Time for some updates on activities in the studio. After returning from the Australian Narrow Gauge Convention a few months back, I normally suffer from two thoughts...burn out from all the lead up to that event and the intense nature of the focused weekend, and then inspiration from who I've spent time talking too and bouncing ideas with. So after a bit of a rest, and time to gather some thoughts, I ventured out to the studio to get work happening again. I guess having a NMRA meeting on the calendar was also incentive to move along with a few sections of the build to have something semi presentable for my guests.
Construction projects in the last month or so have mainly involved getting some of the false roof and back drop mounted. The false roof follows the some principle of the "boxed diorama" style of display I have used for all of my previous layouts. Using an overhead lighting valance and lower fascia to create a viewing window into the scenes around the layout, therefore restricting the view to just the modelling. Dedicated lighting for the layout mounted into the false roof provides a solid source of light for optimal viewing conditions. The false roof was framed with light weight pine frames (mostly recycled from my old Triple Creek layout that was demolished from inside the house) and 3mm MDF panels. The back scene panels are also 3mm MDF curved and glued to the plasterboard walls. The blue chosen is the darkest shade of blue I wanted to use in the sky, and will be given a gradual fade down to the horizon using my airbrush.
As far as the lighting for the actual layout, I have chosen to go with LED globes. Previously I've used fluoro tubes, which I have been happy with as far as light output, but the hum of the tubes eventually gets annoying to my ears. The battens for the fluoro lights can also be a bit heavy. I have looked to light this layout with future supplies in mind. I was going to use compact fluoro globes, which have good light output as well, but I'm as the use of LED becomes more wide spread, that these type of globes may become harder to match as replacements in the future. I had experimented with LED strips, but am yet to be convinced with the amount of light they provide. I have previously built a test strip with up to 4 rows of the LED strips, and they still didn't match to output I expect, to LED globes are the choice I have made based on LED lifespan and the good light these globes provide. I have had to custom make the recessed fittings for these lights to work. Firstly, limited space between the false roof and the real life mean these lights can't sit too high above the layout. The second reason being that I didn't want the recessed down lights to create a spot light effect. The custom fittings are fabricated with 75mm PVC water pipe, with the ends cut at 22 degrees angle so the globes throw good light at the foreground and background. The depth of the recessed fitting is also so the globe head sits just below the false roof line to allow this good light spread. The first overhead valance section was also installed, with the height set at about my eyebrow level. At this height, it shields most of the light sources from my eye line when standing and operating. I made a couple of simple jigs for cutting the light openings in the roof with a Dremel router, and one to set consistent valance levels.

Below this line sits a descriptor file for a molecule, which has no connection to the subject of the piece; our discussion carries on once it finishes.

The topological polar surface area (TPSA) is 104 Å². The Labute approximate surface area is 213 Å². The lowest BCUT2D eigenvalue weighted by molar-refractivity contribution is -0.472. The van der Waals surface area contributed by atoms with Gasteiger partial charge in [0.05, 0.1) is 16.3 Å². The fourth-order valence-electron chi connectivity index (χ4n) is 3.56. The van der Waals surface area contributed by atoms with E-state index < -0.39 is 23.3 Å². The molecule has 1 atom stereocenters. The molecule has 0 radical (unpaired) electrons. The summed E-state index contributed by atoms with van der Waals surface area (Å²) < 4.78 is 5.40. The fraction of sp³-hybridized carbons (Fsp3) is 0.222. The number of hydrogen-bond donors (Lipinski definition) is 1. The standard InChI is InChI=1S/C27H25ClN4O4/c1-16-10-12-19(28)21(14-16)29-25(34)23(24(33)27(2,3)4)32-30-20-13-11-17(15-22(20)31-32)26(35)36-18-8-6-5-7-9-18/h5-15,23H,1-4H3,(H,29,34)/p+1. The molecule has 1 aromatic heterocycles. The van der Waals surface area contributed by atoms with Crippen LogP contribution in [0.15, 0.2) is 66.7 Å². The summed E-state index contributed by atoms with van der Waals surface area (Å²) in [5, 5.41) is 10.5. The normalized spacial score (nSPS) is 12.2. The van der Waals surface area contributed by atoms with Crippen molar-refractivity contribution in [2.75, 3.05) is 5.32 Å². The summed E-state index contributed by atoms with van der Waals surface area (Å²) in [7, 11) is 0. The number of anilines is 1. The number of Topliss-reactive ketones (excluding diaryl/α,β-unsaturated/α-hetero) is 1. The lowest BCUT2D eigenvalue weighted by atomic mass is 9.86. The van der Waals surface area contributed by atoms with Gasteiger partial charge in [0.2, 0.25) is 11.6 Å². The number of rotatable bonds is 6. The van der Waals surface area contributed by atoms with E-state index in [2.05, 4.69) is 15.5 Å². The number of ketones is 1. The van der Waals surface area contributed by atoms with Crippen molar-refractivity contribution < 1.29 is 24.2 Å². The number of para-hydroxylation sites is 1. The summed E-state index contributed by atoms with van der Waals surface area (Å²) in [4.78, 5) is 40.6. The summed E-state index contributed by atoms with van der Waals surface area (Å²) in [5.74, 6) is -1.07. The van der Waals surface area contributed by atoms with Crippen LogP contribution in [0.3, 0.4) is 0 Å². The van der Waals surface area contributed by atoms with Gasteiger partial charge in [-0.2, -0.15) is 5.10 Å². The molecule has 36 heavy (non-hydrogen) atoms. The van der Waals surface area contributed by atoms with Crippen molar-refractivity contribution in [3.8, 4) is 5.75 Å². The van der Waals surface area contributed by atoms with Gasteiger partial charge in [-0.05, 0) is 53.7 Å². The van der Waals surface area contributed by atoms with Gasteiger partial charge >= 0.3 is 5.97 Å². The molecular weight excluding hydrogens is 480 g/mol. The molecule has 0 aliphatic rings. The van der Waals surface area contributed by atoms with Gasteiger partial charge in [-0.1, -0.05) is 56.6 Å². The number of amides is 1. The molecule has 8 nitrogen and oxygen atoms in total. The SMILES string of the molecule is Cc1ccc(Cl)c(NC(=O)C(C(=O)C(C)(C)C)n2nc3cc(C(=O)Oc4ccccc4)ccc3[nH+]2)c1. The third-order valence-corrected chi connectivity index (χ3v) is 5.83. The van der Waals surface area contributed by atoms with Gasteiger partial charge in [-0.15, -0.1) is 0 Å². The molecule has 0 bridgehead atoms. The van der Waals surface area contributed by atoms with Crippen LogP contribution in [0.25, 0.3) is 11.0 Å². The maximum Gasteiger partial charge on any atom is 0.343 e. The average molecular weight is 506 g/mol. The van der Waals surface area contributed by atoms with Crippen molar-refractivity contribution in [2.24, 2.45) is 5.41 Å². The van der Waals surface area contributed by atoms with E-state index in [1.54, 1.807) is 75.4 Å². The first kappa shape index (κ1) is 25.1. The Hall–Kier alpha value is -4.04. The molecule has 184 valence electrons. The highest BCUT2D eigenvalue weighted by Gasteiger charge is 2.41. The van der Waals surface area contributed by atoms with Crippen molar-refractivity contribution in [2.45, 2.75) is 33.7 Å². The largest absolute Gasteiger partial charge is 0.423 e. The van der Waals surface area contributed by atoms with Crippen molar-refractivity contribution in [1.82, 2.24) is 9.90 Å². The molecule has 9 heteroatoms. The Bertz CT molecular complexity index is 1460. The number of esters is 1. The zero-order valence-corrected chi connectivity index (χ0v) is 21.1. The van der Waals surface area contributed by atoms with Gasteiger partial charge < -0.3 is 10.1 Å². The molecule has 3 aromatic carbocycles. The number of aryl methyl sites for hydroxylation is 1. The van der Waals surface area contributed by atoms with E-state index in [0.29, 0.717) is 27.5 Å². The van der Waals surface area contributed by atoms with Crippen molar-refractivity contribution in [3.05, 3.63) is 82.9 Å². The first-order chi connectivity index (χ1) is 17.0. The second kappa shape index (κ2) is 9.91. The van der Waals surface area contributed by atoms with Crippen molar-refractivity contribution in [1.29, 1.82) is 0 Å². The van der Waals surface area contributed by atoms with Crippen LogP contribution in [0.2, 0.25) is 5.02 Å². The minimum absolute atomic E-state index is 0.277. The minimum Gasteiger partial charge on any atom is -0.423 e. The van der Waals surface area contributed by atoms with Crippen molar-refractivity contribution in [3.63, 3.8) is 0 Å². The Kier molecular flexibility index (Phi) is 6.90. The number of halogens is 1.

I have also brought a couple of the scenery sections recycled from Gavin's old North Coast layout into the studio as well (with the large curved trestle bridge section needing some assistance from the demolition saw across the back side of it so it would fit through the door!). The trestle bridge has been carefully disassembled as it needs to be levelled and run a different curve across the valley. The other waterfall section is sitting in its rough location, awaiting construction of a new trestle bridge at the entry to the "Brooks" yard.